This was an eventful summer for cross-border data flows. Three years ago, the Schrems II decision struck down Privacy Shield putting transatlantic data flows at risk. After many months of quiet negotiation, there was a succession of key events following the issuance of Executive Order 14086 last October. On July 3rd, the Office of the … Continue reading An Exciting Season for Cross-Border Data Flows
At Privacy Across Borders, we have been researching how other countries contend with providing notification to individuals about whether they have been the target of surveillance by their country’s intelligence agencies. In "Without Confirming or Denying": Opaque Notification and National Security Redress, Alex Joel examines the opacity of notification under U.S. law and the practice’s … Continue reading Opaque Notification: A Country-by-Country Review
Executive Order (EO) 14086 establishes an innovative two-tier redress mechanism for individuals with “qualifying complaints” about U.S. signal intelligence activities. One aspect of this mechanism has generated controversy: notification. EO 14086 requires that notification be provided “without confirming or denying that the complainant was subject to United States signals intelligence activities” (section 3(c)(i)(E)). In addition, … Continue reading Without Confirming or Denying
The European Data Protection Board is working on its advisory opinion regarding the European Commission’s draft adequacy decision on the EU-U.S. Data Privacy Framework. We at Privacy Across Borders are working on our own analyses of how well the executive order at the core of that framework—Executive Order 14086—hits the targets of necessity, proportionality, and … Continue reading A System of Many Layers with Many Players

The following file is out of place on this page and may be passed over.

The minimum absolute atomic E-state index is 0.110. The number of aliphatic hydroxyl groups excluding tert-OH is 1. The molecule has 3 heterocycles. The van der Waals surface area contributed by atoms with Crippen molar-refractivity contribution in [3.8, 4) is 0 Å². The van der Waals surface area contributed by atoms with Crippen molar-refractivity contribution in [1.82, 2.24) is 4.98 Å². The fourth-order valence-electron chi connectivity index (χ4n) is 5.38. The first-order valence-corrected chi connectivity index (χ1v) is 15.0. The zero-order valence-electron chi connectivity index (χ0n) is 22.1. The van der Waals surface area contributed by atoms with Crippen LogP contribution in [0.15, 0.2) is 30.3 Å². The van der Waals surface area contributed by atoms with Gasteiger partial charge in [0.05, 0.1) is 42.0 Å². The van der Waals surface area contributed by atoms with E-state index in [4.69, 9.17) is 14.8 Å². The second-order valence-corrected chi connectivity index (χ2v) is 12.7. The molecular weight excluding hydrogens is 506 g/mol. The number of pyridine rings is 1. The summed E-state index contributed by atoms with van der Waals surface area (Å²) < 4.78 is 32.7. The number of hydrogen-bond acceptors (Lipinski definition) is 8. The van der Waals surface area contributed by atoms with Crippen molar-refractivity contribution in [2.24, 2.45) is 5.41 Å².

This was a busy week for those following developments in privacy and cross-border data flows! The European Commission released its highly anticipated draft adequacy decision on the EU-US Data Privacy Framework. The European Commission stated, “that the United States ensures an adequate level of protection for personal data transferred from the EU to US companies.” … Continue reading A Busy—and Momentous—News Week at the Intersection of Privacy, National Security, and Data Flows
By: Alex Joel, Senior Project Director and Shanzay Pervaiz, Senior Researcher Submitting and Investigating Complaints under Executive Order 14086 As we laid out in What’s Next for the New Executive Order and the DPRC?, Executive Order 14086 assigns various tasks that must be completed within specified deadlines. One of those is for the Office of … Continue reading Overview of Implementation Procedures for EO 14086
By: Alex Joel, Senior Project Director, and Alexandra Cohen, Research Assistant When the Court of Justice of the European Union (CJEU) invalidated the European Commission’s adequacy decision for the EU-U.S. Privacy Shield framework, one ground for their decision was that, with regard to U.S. Government surveillance, “EU data subjects lack actionable judicial redress and, therefore, do not … Continue reading Can a Federal District Court Review the Decisions of the New Data Protection Review Court?
On August 4th, 2022, the Indian Government withdrew the much debated Personal Data Protection Bill, 2019, after deliberating over it for more than two years and receiving comments from various experts and stakeholders across the country. Several recommendations were issued by the Joint Parliamentary Committee on the provisions of the Bill as well. Commentators have … Continue reading Data Localization and “Critical Personal Data” Under India’s Personal Data Protection Bill
Now that the Executive Order (EO) and DOJ regulations on the EU-US Data Privacy Framework have been released, what do those instruments require the government to do next? There are a few components to think about. First, what is next for the conduct of signals intelligence (SIGINT), and second, what is next for redress? This … Continue reading What’s Next for the New Executive Order and the DPRC?
Like much of the privacy community, we at Privacy Across Borders are closely studying the executive order to see whether it will hit the redress and necessity and proportionality targets laid out in the Schrems II ruling. We will soon post our initial impressions on the specific parts of the order that are aimed at … Continue reading Breaking New Ground